Sunday, April 22, 2012

Pictures and Pears

I accidentally read ahead for last class, so my post for Monday is actually relevant to this reading. So now, I will write about something else that struck me in Philosophical Investigations.

Wittgenstein's ideas (2.12-2.15) regarding pictures as models of reality immediately made me think of Stevens' "Study of Two Pears."  Wittgenstein's ideas are as follows:
2.12 A picture is a model of reality.
2.13 In a picture objects have the elements of the picture corresponding to them.
2.131 In a picture the elements of the picture are the representatives of objects.
2.14 What constitutes a picture is that its elements are related to one another in a determinate way.
2.141 A picture is a fact.
2.15 The fact that the elements of a picture are related to one another in a determinate way represents that things are related to one another in the same way.
(pages 144-145)

Upon analyzing Stevens' poems about pears, it seems that one can never get to the pearness of pears because other details get in the way; one begins to see other aspects (color, shape, form, etc.) with every passing moment, as demonstrated in Stevens' poem.  While the painting attempts to show the pearness of pears, in a way, this painting is only successful at doing so with these two particular pears the picture represents.  That is not to say that this picture does not represent reality as Wittgenstein claims, but it only represents the reality that once was when these particular two pears served as the model for this painting.  However, this reality is no longer. While other pears may share similar elements to the two pears in the painting, they are not identical. According to Wittgenstein, I believe pears are related to each other in a determinate way because of this. The two pears described in the poem are representatives (and representatives only) of the two pears the artist of the painting was painting, to which, I believe is safe to assume, Stevens and Wittgenstein would agree.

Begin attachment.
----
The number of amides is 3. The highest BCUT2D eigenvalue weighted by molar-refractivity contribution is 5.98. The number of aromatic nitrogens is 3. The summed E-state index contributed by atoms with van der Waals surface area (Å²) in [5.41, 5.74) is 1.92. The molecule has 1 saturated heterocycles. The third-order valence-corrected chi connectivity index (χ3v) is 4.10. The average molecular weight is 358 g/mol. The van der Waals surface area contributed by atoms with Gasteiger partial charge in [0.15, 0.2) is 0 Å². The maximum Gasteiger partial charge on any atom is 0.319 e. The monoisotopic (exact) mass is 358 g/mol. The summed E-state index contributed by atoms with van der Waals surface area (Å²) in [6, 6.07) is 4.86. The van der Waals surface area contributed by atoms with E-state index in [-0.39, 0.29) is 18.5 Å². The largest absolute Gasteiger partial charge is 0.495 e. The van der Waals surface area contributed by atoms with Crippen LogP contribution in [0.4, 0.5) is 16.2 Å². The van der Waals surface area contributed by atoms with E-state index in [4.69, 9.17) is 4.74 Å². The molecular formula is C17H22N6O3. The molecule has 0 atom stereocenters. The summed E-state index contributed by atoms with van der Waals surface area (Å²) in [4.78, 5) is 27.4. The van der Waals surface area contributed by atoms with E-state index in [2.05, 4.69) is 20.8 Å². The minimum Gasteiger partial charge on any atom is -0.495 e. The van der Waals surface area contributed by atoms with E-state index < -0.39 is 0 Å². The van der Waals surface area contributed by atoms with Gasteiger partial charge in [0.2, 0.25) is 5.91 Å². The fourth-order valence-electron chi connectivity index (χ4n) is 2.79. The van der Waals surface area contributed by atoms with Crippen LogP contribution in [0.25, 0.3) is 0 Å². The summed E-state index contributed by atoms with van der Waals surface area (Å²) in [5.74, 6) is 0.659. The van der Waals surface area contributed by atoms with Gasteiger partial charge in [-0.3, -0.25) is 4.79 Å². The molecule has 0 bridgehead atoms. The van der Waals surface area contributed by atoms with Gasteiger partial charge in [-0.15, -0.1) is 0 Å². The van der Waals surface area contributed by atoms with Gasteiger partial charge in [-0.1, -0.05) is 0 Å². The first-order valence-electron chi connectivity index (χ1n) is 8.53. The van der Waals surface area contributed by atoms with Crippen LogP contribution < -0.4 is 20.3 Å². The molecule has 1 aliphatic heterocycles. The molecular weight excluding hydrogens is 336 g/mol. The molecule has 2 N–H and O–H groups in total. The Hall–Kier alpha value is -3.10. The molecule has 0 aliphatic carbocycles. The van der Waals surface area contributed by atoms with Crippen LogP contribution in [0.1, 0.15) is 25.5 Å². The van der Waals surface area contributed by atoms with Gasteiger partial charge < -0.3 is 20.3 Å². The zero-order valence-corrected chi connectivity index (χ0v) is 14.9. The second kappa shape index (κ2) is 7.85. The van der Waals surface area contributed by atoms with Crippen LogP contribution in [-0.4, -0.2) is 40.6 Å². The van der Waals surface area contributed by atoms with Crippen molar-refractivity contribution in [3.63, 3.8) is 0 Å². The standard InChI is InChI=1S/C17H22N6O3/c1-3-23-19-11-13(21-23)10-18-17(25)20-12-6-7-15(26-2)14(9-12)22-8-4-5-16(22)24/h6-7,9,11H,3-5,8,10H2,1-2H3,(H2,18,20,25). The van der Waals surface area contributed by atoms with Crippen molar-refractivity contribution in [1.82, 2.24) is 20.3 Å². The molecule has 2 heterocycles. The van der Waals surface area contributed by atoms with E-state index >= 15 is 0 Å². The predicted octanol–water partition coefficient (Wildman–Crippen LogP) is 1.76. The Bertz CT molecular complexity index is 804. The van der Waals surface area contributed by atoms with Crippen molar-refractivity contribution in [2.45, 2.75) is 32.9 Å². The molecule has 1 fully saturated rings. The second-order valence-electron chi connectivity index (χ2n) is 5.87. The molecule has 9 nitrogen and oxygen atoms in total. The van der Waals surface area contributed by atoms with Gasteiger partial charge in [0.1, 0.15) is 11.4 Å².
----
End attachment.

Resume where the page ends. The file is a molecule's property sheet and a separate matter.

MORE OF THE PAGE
1. Catherine, you post is really interesting! I don't quite follow what you're saying at the very end about the way pears are related, but I think you're correct to say that Wittgenstein would say that the word "pear" does not denote some special essence; it's just our habitual way of pointing to fruit that share certain characteristics.

    1. It's hard to explain, but what I'm trying to say is that the pears in the painting have a determinate form to the pears the artist was painting because they are exact replications of each other. On the other hand, these precise pears can only be representatives of pears in general. Therefore, these pears cannot be determinate pears for all pears, right?

    2. In other words, the pears in the painting can only be representatives of pears in general because not all pears look exactly the same, assume the same position, etc.

  2. This is a great application of Wittgenstein's theory! I wonder, though: how do you see the relationship between, for example, this pear and that pear, versus this pear and this painting of the same pear? The way I understood 2.15 was that the way the two pears in a painting stand in determinate relationship to each other is similar to the way two actual pears stand in relation to one another, but I wonder how this "similar-but-not-identical" relationship between two objects differs from that between an object and its representation... I'm quite sure that question is unintelligible, but on the off chance you can find some meaning in it, I'll ask anyway.